Wednesday, February 11, 2009

Evolution is not "survival of the fittest"

By the 6th edition of Origin of Species Darwin had begun to adopt the term "survival of the fittest" and a synonym for "natural selection." His decision was prompted by several colleagues, notably Alfred Russel Wallace. The term "survival of the fittest had recently been coined by Herbert Spencer.

Unfortunately, modern society interprets "survival of the fittest" to mean that only the strong survive. They think of evolution in terms of a winner take all competition between the weak and the strong.

I was reminded of this misconception a few nights ago at our book club meeting. We were discussing Origin of Species and every single member of the group viewed evolution in these terms. Much of the discussion was about the future of human evolution and the book club members were fixated on what kind of mutations would make us stronger and better. What would happen to the poor individuals who couldn't compete?

Michael Shermer has written a nice article in the latest issue of Scientific American: A Skeptic's Take on the Public Misunderstanding of Darwin. His main point deserves to be widely publicized.
Natural selection simply means that those individuals with variations better suited to their environment leave behind more offspring than individuals that are less well adapted. This outcome is known as “differential reproductive success.” It may be, as the second myth holds, that organisms that are bigger, stronger, faster and brutishly competitive will reproduce more successfully, but it is just as likely that organisms that are smaller, weaker, slower and socially cooperative will do so as well.

This second notion in particular makes evolution unpalatable for many people, because it covers the theory with a darkened patina reminiscent of Alfred, Lord Tennyson’s “nature, red in tooth and claw.” Thomas Henry Huxley, Darwin’s “bulldog” defender, promoted this “gladiatorial” view of life in a series of popular essays on nature “whereby the strongest, the swiftest, and the cunningest live to fight another day.” The myth persists. In his recent documentary film Expelled: No Intelligence Allowed, Ben Stein linked Darwinism to Communism, Fascism and the Holocaust.


  1. I understand what "survival of the fittest" means; this could well mean that an organism which has a feature will do better than another one that doesn't have it. But:

    "but it is just as likely that organisms that are smaller, weaker, slower and socially cooperative will do so as well."

    "Just as likely"? Is there evidence to back up the "just as likely" claim, at least to the "weaker, slower" part?

    I could envision a situation where a slower organism might well adapt some behavior (via genetic mutation) that ends up more than making up for the slowness factor.

  2. I had tried to start a meme to change the term to "Survival of the Fit (for now)" but as with most of my suggestions, it was ignored.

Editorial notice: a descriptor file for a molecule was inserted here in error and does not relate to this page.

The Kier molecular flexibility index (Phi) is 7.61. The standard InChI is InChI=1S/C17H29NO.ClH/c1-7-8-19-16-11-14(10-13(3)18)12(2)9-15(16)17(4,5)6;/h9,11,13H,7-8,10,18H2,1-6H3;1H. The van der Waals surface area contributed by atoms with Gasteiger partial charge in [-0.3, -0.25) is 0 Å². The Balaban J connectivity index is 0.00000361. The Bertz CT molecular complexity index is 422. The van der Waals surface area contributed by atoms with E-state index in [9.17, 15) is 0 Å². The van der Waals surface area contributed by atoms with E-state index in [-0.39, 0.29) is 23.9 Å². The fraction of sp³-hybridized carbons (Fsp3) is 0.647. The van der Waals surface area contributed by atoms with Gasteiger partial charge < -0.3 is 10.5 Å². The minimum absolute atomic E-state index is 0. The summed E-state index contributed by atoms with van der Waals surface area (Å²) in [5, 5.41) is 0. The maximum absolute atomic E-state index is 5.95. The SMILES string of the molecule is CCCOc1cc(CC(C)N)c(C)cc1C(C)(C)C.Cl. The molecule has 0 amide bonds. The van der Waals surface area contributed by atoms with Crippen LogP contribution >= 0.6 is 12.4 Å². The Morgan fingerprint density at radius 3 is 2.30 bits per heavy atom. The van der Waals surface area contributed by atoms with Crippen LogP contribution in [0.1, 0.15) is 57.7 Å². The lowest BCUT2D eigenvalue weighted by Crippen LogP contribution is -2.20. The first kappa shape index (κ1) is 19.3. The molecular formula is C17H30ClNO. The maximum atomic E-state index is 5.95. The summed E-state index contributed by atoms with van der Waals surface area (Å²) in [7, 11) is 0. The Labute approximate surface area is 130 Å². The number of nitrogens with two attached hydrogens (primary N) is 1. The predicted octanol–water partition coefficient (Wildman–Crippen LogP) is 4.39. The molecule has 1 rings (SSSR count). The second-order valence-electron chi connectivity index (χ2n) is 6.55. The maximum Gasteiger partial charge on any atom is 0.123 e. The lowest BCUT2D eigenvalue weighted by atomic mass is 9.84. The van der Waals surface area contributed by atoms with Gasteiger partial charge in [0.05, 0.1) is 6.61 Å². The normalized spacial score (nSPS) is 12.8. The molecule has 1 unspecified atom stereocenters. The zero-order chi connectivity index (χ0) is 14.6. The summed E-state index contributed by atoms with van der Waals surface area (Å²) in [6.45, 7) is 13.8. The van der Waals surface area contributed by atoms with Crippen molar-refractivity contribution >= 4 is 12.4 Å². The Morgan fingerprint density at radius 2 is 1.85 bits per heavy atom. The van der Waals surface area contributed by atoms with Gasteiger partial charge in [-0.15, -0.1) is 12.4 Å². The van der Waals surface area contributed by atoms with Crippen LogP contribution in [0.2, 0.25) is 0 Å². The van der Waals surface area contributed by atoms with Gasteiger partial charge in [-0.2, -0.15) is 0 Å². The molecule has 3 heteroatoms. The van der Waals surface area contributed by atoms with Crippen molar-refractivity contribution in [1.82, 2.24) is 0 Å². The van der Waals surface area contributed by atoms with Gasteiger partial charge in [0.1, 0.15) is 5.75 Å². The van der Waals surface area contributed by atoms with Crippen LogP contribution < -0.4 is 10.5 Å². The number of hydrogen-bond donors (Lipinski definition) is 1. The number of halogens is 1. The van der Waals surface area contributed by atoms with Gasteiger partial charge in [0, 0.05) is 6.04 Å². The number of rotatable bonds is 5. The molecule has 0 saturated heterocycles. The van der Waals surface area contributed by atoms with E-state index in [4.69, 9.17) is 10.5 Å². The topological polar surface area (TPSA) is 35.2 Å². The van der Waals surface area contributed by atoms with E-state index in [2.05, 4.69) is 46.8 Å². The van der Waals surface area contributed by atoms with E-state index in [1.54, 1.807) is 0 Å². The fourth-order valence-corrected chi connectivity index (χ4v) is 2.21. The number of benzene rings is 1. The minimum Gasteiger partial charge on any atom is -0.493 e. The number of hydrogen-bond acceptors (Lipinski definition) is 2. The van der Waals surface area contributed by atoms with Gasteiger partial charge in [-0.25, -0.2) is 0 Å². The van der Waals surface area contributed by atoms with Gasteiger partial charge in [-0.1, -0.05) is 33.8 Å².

This "Survival of the fittest" phrase is so much a part of the colloquial that I don't see how it will ever be fixed to match the reality of evolution.

  3. Ollie;

    As I read it, he's making the distinction between "bigger, stronger, faster and brutishly competitive" and "smaller, weaker, slower and socially cooperative" in terms of social cohesion.

    Being strong, fast and highly competitive will get you an edge in some ways. Being weaker and slower is a disadvantage, but that's made up by the social collaboration that those individuals are willing to take part in (which the bigger stronger ones aren't).

    That's how I read it, anyway. He's not just plain saying that weaker individuals do just as well as stronger ones.

  4. As Anonymous said, social cohesion may compensate for lack of strength etc, but it is also true that "bigger, stronger, faster" have costs as well as benefits, especially, but not I think only, in needing higher energy intake.

  5. Both the "survival" and the "fittest" are misleading. For many years now, I have encouraged my students to think of natural selection as "nonrandom differential reproduction" instead.

  6. the Only problem with your suggestion, Sven, is that "NonRandom Differential Reproduction" doesn't have the Pizzaz, in effect, the 'Sex Appeal' that natural selection will most likely have trouble catching on with , the proletariat, the masses; I am a student in Sociology/Anthropology, hailing from Akron, Ohio, USA; I found your discussion via Google...

  7. Evidence? How about the fact that most large predators are endangered and would possibly be extinct whereas cockroaches, rabbits, sparrows etc are plentiful?

    What survived the dinosaurs holocaust? Not the biggest and strongest that's for sure!